This is undoubtedly a shocking time in your family's life. All you want to do is protect your child and take all of the bad away.

Unfortunately, parents, as much as they do desperately want it, don't get to have that kind of power. There are, however, some things you can do to keep a sense of normalcy and control:

  • Strive to give your child as much information as is developmentally appropriate. Always try to be honest with information about your child's health or medical experience. Children live in a rich fantasy world and can spit quite a dramatic tale based on little pieces of information or bits of overheard conversation.
  • If you don't know, say you don't know.
  • Listen and validate your child's feelings when he or she has anxiety or fear about a medical procedure or invasive test. Empathize and then work together to come up with coping mechanisms. If you say nothing will happen, when something could happen, your child may begin to doubt your word at a time when your honesty is so crucial.
  • Find someone trusted to be with your child and leave the room in those times when you need to cry, vent or express frustration or anger. That doesn't mean it isn't okay to let your child know you are sad because he or she doesn't feel well, is hurting or is sick. You just don't want to fright your child by becoming completely distraught or overwhelmed by emotions.
  • Try to adhere to your usual rules and required chores around the house. It is a comfort to children when they see the boundaries of their world haven't changed and they're still expected to act in certain ways, be polite and face consequences of not following rules.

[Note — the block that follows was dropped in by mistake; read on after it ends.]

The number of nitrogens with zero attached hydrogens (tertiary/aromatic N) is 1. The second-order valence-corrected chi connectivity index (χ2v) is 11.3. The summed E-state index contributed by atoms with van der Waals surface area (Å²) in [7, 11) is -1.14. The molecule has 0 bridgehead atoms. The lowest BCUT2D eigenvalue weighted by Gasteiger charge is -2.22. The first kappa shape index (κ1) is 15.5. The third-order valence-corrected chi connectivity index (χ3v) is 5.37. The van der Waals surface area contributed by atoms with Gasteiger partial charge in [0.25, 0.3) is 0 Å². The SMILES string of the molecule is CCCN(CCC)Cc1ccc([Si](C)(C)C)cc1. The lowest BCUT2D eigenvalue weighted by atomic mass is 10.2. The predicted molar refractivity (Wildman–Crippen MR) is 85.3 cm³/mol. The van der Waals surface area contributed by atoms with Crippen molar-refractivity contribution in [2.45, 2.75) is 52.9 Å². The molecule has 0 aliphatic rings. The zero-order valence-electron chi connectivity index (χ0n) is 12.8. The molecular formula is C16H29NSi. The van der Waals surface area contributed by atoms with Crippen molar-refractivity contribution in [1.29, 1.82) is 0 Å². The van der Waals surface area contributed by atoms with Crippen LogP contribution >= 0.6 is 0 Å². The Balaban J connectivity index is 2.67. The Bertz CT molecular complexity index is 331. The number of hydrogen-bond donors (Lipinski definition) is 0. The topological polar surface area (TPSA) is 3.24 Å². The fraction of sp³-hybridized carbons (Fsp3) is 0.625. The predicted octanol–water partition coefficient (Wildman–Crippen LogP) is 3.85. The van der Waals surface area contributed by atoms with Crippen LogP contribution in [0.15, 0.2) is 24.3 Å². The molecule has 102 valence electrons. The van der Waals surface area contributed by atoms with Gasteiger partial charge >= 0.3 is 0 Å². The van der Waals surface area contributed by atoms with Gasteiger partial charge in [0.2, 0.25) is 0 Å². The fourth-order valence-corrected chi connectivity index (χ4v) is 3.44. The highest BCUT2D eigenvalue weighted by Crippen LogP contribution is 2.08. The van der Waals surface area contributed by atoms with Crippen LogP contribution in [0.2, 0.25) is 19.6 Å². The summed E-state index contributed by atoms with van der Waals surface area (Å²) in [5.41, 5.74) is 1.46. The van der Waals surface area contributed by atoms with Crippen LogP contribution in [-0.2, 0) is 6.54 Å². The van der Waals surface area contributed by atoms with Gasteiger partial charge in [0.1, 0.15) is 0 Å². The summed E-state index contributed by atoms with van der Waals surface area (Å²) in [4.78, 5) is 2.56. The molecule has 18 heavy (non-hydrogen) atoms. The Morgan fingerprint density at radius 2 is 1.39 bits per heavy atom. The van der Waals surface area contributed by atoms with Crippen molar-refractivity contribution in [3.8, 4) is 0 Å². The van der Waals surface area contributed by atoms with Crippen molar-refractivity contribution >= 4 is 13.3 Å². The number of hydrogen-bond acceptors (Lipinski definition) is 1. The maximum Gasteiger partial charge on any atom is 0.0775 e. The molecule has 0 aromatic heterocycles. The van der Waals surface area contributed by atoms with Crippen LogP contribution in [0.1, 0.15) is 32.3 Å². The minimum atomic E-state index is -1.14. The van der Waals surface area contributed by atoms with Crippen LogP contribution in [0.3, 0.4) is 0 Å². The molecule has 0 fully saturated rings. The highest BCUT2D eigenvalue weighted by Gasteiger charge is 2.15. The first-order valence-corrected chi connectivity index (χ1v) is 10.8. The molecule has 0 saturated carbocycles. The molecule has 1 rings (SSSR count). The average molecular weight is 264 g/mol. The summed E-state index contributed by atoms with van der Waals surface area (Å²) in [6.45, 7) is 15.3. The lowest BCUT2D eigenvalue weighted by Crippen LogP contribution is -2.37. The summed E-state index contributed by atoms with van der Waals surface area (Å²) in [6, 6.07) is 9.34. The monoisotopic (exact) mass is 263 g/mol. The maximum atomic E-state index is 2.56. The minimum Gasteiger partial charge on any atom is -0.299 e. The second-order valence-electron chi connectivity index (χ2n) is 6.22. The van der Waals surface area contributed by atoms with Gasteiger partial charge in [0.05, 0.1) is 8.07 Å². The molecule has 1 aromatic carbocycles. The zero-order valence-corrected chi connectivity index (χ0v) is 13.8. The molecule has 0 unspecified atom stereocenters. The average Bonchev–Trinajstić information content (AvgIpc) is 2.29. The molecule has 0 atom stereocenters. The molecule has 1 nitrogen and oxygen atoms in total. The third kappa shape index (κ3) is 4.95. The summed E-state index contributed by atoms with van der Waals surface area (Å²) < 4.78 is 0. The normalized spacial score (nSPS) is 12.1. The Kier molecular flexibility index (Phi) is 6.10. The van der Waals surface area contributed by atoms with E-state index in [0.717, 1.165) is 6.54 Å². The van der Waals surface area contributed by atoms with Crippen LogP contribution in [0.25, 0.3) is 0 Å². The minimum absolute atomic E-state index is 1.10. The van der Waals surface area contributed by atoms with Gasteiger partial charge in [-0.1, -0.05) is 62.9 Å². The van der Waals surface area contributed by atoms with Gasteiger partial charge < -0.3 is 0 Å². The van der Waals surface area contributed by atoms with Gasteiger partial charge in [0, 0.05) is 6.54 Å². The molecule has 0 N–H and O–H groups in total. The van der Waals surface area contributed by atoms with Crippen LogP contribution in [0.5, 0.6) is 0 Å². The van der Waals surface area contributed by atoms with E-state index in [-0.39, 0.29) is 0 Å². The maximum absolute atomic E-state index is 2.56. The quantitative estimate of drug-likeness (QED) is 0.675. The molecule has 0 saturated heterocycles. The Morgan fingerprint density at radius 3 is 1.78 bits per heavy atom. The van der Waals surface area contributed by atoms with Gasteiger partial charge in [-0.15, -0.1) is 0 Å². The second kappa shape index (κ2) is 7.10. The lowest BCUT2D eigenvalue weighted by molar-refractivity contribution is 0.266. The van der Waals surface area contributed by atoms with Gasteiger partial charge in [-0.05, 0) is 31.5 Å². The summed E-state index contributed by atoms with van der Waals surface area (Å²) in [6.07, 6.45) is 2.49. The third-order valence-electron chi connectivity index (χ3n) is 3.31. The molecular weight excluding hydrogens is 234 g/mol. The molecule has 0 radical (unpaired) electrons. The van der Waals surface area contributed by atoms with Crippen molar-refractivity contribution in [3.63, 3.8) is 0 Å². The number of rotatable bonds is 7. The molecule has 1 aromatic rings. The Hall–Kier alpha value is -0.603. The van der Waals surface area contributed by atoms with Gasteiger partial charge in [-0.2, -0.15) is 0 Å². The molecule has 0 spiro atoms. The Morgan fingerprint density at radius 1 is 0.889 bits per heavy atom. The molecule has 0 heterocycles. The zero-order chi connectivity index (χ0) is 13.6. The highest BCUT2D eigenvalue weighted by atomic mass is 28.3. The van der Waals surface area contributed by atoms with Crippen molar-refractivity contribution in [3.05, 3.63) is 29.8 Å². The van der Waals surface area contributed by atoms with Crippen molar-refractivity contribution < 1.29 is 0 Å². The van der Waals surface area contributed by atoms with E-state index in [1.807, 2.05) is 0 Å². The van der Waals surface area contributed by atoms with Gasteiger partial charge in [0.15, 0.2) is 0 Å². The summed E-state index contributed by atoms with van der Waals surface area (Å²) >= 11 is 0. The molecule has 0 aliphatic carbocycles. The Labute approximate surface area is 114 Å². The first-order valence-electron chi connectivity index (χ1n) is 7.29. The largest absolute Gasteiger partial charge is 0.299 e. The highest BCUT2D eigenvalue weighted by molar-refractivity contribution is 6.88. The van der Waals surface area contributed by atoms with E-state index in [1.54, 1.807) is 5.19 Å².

• At the same time, be flexible and ready to adjust these rules when necessary. For example, if you're child had chemo and is too tired to clean his or her room, let him or her know that's okay because this is a special time. It is a task that can be tackled another day.
  • Be cognizant when you are talking on the phone that your child could become confused or anxious by hearing only your end of the conversation.
  • Take advantage of this challenging period as a time to build your communication skills with your child and develop a better understanding of each other's perspectives.

Contributing source: Kara Hellum, Child Life Specialist, Presbyterian/St. Luke's Medical Center.